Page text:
Mack Williams: An overgrown memory

Published 12:00 am Sunday, March 12, 2023

One recent day, I visited a life-long friend of my late wife Diane (and almost life-long friend of mine). Diane and she had worked in the school system; or from what some of my current school teacher friends tell me about their jobs, “Labored in the school system” might be a more accurate term.

On the way, I drove through beautiful countryside, passing fenced-in fields, many of which were also “fenced-in” by groves of “autumnally glowing” trees. Some of these fields contained horses and ruminants (cows, cud chewers). But since cows and horses don’t compete with each other, they could be kept in the same area. Speaking Biblically, the horses there had “lain down with the cow,” as far as the compatibility of their nature is concerned.

And speaking of horses; not long after passing a pair of fenced-in horses, I came to a life-sized statue of a horse. It was rearing up (by virtue of the sculptor) on its hind legs. The sculpted horse’s length had been transformed into height, its forelegs reaching for the sky! Those of you who were also raised on “The Lone Ranger TV Series” remember that part of the trailer where, just after the narrator says: “A hearty Hi-Yo Silver,” the Ranger’s horse, Silver strikes a similar pose at the top of a rocky hill. Later, at my old friend’s house, I asked her if this were the grave of someone’s beloved horse, and she said: “No! They just love horses!”

And back to the Lone Ranger: in the ’50s TV series, it really was “Hi-Yo Silver,” not “Hi-Ho Silver,” even if “Hi-Yo” sort of resembles what Brunhilde shouts in Wagner’s “The Ride of the Valkyries.” To me, “Hi-Ho” too much resembles the work song of “The Seven Dwarfs”( which, “technically,” should be “The Seven Dwarves”).

Along the way, I saw and remembered a “sunken house” built by a couple over 40 years ago. Those “into-the-earth” houses hold the generated heat in the winter and rely on the coolness of the damp earth to provide some ground-based air conditioning in the summer. Linville Caverns advertises its temperature around 55 degrees year-round. I’ve read the same about the grave, but Linville Caverns has many more sights, and more room.

Across the way from the “sunken house,” I saw the remains of an old brick grammar school barely showing through the mass of trees , bushes, and weeds which have grown up around it. Broken windows had shards of glass still attached, reflecting blue sky, clouds, and the entangling wild foliage.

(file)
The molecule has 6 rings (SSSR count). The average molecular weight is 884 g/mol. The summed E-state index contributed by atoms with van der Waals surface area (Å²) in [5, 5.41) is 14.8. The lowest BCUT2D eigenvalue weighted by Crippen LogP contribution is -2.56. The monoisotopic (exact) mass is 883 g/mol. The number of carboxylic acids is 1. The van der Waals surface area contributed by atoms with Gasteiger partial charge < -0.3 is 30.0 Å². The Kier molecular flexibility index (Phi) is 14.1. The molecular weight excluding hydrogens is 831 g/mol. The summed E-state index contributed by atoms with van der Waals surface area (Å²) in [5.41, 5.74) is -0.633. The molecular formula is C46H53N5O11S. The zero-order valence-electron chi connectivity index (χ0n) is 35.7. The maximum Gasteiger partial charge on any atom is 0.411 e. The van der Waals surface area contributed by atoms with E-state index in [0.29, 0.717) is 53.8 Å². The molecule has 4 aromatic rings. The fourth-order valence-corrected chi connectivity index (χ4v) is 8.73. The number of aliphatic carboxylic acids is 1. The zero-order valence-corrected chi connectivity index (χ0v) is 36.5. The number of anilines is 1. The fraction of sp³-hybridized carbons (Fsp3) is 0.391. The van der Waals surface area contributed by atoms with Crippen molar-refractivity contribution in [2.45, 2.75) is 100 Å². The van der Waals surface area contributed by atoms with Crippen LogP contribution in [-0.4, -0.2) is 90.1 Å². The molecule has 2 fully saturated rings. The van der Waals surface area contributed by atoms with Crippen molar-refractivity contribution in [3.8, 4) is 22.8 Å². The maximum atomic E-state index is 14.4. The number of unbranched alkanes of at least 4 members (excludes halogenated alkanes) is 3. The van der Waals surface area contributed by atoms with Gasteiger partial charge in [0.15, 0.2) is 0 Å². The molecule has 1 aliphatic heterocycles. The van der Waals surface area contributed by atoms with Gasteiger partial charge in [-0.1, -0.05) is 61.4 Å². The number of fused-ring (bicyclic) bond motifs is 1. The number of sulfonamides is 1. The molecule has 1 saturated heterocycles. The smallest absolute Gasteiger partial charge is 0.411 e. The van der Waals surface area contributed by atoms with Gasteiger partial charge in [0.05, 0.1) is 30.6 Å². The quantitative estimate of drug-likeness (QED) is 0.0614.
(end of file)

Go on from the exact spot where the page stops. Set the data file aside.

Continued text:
In the thick, surrounding trees, a few left-over cicadas were beginning to “pipe up.” I imagined that back in the summertime, their nighttime racket must have echoed down the old school’s resonant wooden floors where the feet of school children once “rumbled!”

If you were to walk over to one of those fragmentary windows, you could compare and contrast the reflection of sky, sun, arboreal life, and your wondering face with those empty, broken-out glass pane spaces, where a look inside reveals: water-warped wood, mold, and rot, nothing there catching a hopeful glint of sunlight and reflecting it back.

This was the same school where, as a part of my county social work job years before, I had counseled children referred for behavior problems. Some of this disruptive behavior was not solely their fault. Their young lives, like those current forgotten windows had been shattered, with others trying back then to do what we could in our small way to repair the damage done. Unlike the abandoned school, they were “the living,” so they could be mended, while their old school’s future was just more loosened brick, more shattered windows, more decomposing floors, eventually leaving no foothold.

I drove down the old side drive where the school buses had once been parked. Tall, dried, yellow weeds almost the same shade and height of the long-gone busses grow where those vehicles of mass-childhood-transit were once parked. A single trailer, with a mown yard and the sign “Beware of the Dog” was the only evidence of life there. Further evidence of life suddenly appeared from around the corner of the trailer in the form of a very angry pit bull! I, of course remained in my car, drove back to the highway and toward home.

The old school is several decades dead; but hopefully, its former children are progressing in their adult lives, despite the unexpected glitch, here and there.

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